Everybody complains about food. Airline food, college food, summer camp food–they all come under fire, but perhaps none more than Army food.
When Indiana mobilized thousands of her sons in the spring of 1861, she had to figure out how to feed them. The job fell to a friend and former roommate of the governor named Isaiah Mansur–an honest man and a hard worker.
Mr. Mansur and the governor decided to be generous with food allotments since many of the boys had come from farms where food was plentiful. The food allowances given to Indiana’s soldiers were greater than the Army’s requirements in every instance:
(amounts are per company)
110 pounds of pork, instead of 75 required
150 pounds of beef, instead of 125
150 pounds of flour, instead of 112 and 2/3
130 pounds of beans, instead of 8 quarts
12 pounds of rice, instead of 10
8 pounds of coffee, instead of 6
16 pounds of sugar, instead of 12
100 pounds of potatoes, 1 pound of peppers, 1 and 1/2 pounds of fruit, and 3 bushels of onions, instead of none
Nevertheless, the Indiana boys found reason to complain. The meat was too salty, the apples too wormy, the coffee adulterated. The newspapers were filled with complaints and outrage “that the poor boys should be put off with anything less than the fat of the land afforded!”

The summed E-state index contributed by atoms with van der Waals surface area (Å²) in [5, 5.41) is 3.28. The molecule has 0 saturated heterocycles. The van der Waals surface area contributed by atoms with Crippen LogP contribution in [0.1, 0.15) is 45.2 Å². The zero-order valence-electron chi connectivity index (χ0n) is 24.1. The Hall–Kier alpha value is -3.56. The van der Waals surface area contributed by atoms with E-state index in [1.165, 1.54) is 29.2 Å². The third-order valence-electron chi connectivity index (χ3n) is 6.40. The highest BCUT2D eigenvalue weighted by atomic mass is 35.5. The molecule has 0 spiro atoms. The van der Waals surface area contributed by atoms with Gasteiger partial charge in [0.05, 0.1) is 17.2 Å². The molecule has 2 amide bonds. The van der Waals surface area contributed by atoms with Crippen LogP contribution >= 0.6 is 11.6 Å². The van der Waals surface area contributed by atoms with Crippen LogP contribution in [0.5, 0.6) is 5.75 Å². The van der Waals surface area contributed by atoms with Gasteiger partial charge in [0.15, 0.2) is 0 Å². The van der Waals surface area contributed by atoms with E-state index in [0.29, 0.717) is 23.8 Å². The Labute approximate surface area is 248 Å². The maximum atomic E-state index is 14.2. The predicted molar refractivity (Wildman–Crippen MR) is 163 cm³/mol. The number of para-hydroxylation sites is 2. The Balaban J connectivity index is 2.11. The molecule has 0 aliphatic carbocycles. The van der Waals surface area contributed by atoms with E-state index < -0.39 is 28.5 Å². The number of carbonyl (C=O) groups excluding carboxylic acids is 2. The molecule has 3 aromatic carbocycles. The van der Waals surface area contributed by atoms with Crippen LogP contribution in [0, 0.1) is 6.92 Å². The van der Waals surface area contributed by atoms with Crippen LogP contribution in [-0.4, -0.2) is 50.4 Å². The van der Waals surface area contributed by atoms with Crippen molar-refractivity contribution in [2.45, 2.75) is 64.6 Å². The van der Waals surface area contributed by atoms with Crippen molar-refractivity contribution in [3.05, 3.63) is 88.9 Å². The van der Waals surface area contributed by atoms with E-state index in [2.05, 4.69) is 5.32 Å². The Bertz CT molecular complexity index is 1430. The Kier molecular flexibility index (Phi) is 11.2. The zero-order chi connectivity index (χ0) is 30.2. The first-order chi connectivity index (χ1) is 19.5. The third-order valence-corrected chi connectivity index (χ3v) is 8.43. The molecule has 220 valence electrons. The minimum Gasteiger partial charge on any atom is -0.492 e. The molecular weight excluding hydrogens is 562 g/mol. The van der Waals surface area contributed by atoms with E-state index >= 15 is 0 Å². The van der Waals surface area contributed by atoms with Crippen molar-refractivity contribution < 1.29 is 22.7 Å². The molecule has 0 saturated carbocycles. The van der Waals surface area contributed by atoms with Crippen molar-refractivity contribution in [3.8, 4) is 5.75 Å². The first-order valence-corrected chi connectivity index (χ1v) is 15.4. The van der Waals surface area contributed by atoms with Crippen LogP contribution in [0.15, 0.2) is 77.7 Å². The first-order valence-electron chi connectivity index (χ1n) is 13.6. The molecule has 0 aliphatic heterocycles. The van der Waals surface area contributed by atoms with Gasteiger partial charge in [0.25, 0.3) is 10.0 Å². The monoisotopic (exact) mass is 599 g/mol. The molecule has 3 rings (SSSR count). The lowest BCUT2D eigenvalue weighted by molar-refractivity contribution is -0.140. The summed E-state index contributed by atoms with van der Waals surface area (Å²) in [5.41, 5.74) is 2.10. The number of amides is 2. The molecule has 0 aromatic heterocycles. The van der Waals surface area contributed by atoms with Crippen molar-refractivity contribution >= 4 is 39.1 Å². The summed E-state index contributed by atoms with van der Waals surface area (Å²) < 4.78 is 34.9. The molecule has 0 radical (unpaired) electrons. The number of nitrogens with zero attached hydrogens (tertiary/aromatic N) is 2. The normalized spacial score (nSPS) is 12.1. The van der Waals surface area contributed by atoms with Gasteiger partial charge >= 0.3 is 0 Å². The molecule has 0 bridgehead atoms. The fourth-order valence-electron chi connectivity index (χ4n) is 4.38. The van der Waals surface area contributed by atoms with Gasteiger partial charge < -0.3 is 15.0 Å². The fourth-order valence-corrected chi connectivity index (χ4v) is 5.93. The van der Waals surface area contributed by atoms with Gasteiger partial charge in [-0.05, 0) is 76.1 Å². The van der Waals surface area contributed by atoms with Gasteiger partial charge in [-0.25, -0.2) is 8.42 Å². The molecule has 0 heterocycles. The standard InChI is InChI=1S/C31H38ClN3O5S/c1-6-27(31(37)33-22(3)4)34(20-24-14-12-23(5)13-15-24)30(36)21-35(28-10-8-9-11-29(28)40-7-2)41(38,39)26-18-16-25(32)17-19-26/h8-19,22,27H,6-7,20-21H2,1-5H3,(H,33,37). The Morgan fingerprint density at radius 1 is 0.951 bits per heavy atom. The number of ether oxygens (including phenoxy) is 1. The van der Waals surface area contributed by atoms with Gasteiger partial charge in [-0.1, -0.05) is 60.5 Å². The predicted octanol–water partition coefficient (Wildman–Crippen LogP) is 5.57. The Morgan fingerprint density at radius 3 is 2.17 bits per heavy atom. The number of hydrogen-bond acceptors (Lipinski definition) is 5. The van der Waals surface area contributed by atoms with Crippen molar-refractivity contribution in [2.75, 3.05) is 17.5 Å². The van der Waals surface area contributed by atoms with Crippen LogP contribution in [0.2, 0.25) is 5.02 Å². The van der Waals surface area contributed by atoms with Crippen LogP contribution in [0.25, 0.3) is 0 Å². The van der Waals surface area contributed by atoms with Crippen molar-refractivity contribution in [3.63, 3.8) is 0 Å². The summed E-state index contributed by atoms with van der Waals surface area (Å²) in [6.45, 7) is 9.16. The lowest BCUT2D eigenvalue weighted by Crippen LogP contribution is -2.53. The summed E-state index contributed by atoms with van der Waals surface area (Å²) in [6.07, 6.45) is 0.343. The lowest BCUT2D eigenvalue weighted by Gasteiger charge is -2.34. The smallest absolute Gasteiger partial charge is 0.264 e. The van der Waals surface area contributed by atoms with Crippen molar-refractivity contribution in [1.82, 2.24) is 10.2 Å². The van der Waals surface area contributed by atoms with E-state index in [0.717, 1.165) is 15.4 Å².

In response, food poured in from home: roast fowl, baked ham, fresh butter and eggs, jellies, and all manner of goodies.
The complaints led the legislature to investigate Mansur, but it found that even though there had been some minor cases of mismanagement or questionable provision, he had been more than upright and even generous. Mansur took the opportunity to resign. He was replaced by Asahel Stone. Mr. Stone continued the tradition of generosity and plentitude. But the tradition of complaints continued.
In the fall of 1861, the US Government finally took over the feeding of Indiana’s troops-in-training. Then it became evident how good Indiana’s boys had it under Mansur and Stone.
Even as Isaiah Mansur resigned his position as Commissary General for the state of Indiana on May 29, 1861, the time that L.K. Harris and the rest of the 8th Indiana would spend in Indiana was drawing to a close. In late May, events were already in motion that would ultimately bring the 8th Indiana to western Virginia.
On Friday, May 24, 1861, Union troops entered Virginia. That same day, Colonel Elmer Ellsworth of a New York regiment of soldiers known as the First Fire Zouaves (because they were New York firemen) was killed. He was a friend of Abraham Lincoln and his death shocked the North.
Two days later, on Sunday, May 26, General George McClellan ordered three Federal columns into western Virginia to protect the Baltimore & Ohio Railroad and to support pro-Unionists in the area.
L.K.’s 8th Indiana would soon be sent to aid the effort in western Virginia. But for now, they watched some of their fellow Hoosiers leave for war.
As they watched others leave, they must have felt disappointment at being left behind and an envy of those who would get to see new places and experience exciting adventures.
No matter what the food tasted like at Camp Morton, the dreams of the glory and adventure that lay ahead must have been much sweeter.